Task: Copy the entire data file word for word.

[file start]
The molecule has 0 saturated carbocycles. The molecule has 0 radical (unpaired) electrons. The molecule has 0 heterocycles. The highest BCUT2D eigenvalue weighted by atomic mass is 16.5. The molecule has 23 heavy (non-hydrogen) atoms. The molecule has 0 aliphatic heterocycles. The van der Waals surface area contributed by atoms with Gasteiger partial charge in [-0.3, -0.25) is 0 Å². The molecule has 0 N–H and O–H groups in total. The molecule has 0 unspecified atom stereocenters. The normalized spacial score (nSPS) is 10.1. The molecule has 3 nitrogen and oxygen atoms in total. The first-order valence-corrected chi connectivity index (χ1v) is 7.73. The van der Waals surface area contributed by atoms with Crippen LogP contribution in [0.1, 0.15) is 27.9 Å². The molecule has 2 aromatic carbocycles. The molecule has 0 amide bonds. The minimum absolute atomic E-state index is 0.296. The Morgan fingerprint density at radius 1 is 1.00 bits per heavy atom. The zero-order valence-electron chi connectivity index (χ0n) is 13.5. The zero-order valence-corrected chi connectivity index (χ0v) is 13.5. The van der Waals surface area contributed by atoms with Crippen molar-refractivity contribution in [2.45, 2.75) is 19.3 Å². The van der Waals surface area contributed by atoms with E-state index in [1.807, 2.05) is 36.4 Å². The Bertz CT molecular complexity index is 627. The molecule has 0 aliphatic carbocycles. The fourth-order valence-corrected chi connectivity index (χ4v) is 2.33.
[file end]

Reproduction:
The molecule has 0 saturated carbocycles. The molecule has 0 radical (unpaired) electrons. The molecule has 0 heterocycles. The highest BCUT2D eigenvalue weighted by atomic mass is 16.5. The molecule has 23 heavy (non-hydrogen) atoms. The molecule has 0 aliphatic heterocycles. The van der Waals surface area contributed by atoms with Gasteiger partial charge in [-0.3, -0.25) is 0 Å². The molecule has 0 N–H and O–H groups in total. The molecule has 0 unspecified atom stereocenters. The normalized spacial score (nSPS) is 10.1. The molecule has 3 nitrogen and oxygen atoms in total. The first-order valence-corrected chi connectivity index (χ1v) is 7.73. The van der Waals surface area contributed by atoms with Crippen LogP contribution in [0.1, 0.15) is 27.9 Å². The molecule has 2 aromatic carbocycles. The molecule has 0 amide bonds. The minimum absolute atomic E-state index is 0.296. The Morgan fingerprint density at radius 1 is 1.00 bits per heavy atom. The zero-order valence-electron chi connectivity index (χ0n) is 13.5. The zero-order valence-corrected chi connectivity index (χ0v) is 13.5. The van der Waals surface area contributed by atoms with Crippen molar-refractivity contribution in [2.45, 2.75) is 19.3 Å². The van der Waals surface area contributed by atoms with E-state index in [1.807, 2.05) is 36.4 Å². The Bertz CT molecular complexity index is 627. The molecule has 0 aliphatic carbocycles. The fourth-order valence-corrected chi connectivity index (χ4v) is 2.33.